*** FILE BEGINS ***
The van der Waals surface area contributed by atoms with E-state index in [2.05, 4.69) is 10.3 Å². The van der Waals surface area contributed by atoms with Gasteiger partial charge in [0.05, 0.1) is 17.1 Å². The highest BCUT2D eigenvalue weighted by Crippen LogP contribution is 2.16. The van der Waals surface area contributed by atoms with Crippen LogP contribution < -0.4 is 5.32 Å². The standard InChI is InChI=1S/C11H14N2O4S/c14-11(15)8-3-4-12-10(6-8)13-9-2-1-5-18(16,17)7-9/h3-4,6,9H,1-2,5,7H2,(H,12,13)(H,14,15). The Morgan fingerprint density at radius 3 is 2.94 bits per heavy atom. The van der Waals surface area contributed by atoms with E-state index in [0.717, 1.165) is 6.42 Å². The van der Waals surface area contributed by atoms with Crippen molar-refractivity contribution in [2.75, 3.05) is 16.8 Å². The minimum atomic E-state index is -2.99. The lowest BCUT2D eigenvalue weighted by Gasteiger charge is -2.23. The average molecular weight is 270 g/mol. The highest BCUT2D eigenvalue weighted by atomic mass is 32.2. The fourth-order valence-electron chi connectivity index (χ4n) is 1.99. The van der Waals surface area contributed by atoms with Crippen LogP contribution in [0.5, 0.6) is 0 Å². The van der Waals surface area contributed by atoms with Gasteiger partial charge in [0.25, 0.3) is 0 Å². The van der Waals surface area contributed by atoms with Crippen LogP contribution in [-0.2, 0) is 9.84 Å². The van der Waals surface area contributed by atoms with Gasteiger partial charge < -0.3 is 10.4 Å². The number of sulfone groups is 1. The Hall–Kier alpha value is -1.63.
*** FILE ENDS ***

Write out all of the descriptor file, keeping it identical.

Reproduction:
The van der Waals surface area contributed by atoms with E-state index in [2.05, 4.69) is 10.3 Å². The van der Waals surface area contributed by atoms with Gasteiger partial charge in [0.05, 0.1) is 17.1 Å². The highest BCUT2D eigenvalue weighted by Crippen LogP contribution is 2.16. The van der Waals surface area contributed by atoms with Crippen LogP contribution < -0.4 is 5.32 Å². The standard InChI is InChI=1S/C11H14N2O4S/c14-11(15)8-3-4-12-10(6-8)13-9-2-1-5-18(16,17)7-9/h3-4,6,9H,1-2,5,7H2,(H,12,13)(H,14,15). The Morgan fingerprint density at radius 3 is 2.94 bits per heavy atom. The van der Waals surface area contributed by atoms with E-state index in [0.717, 1.165) is 6.42 Å². The van der Waals surface area contributed by atoms with Crippen molar-refractivity contribution in [2.75, 3.05) is 16.8 Å². The minimum atomic E-state index is -2.99. The lowest BCUT2D eigenvalue weighted by Gasteiger charge is -2.23. The average molecular weight is 270 g/mol. The highest BCUT2D eigenvalue weighted by atomic mass is 32.2. The fourth-order valence-electron chi connectivity index (χ4n) is 1.99. The van der Waals surface area contributed by atoms with Crippen LogP contribution in [0.5, 0.6) is 0 Å². The van der Waals surface area contributed by atoms with Gasteiger partial charge in [0.25, 0.3) is 0 Å². The van der Waals surface area contributed by atoms with Crippen LogP contribution in [-0.2, 0) is 9.84 Å². The van der Waals surface area contributed by atoms with Gasteiger partial charge < -0.3 is 10.4 Å². The number of sulfone groups is 1. The Hall–Kier alpha value is -1.63.